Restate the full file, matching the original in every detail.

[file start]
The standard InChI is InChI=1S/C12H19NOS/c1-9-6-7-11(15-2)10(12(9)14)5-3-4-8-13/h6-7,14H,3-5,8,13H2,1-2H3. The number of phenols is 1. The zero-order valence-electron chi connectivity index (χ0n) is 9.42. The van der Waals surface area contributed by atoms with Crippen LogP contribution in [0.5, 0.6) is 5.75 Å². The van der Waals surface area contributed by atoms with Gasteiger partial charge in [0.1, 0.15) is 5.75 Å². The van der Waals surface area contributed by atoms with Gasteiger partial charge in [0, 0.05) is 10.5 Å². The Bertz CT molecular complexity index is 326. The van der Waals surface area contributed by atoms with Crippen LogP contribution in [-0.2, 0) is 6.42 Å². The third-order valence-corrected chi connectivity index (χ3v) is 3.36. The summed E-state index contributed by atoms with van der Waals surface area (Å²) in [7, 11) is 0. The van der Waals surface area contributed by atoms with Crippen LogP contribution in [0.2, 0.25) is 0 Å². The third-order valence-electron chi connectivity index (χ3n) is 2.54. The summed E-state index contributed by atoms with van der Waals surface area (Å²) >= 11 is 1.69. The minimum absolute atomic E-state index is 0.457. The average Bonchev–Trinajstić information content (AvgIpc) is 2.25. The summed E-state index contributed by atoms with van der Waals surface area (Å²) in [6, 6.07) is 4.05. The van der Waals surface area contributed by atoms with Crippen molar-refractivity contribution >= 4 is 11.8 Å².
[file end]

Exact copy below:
The standard InChI is InChI=1S/C12H19NOS/c1-9-6-7-11(15-2)10(12(9)14)5-3-4-8-13/h6-7,14H,3-5,8,13H2,1-2H3. The number of phenols is 1. The zero-order valence-electron chi connectivity index (χ0n) is 9.42. The van der Waals surface area contributed by atoms with Crippen LogP contribution in [0.5, 0.6) is 5.75 Å². The van der Waals surface area contributed by atoms with Gasteiger partial charge in [0.1, 0.15) is 5.75 Å². The van der Waals surface area contributed by atoms with Gasteiger partial charge in [0, 0.05) is 10.5 Å². The Bertz CT molecular complexity index is 326. The van der Waals surface area contributed by atoms with Crippen LogP contribution in [-0.2, 0) is 6.42 Å². The third-order valence-corrected chi connectivity index (χ3v) is 3.36. The summed E-state index contributed by atoms with van der Waals surface area (Å²) in [7, 11) is 0. The van der Waals surface area contributed by atoms with Crippen LogP contribution in [0.2, 0.25) is 0 Å². The third-order valence-electron chi connectivity index (χ3n) is 2.54. The summed E-state index contributed by atoms with van der Waals surface area (Å²) >= 11 is 1.69. The minimum absolute atomic E-state index is 0.457. The average Bonchev–Trinajstić information content (AvgIpc) is 2.25. The summed E-state index contributed by atoms with van der Waals surface area (Å²) in [6, 6.07) is 4.05. The van der Waals surface area contributed by atoms with Crippen molar-refractivity contribution >= 4 is 11.8 Å².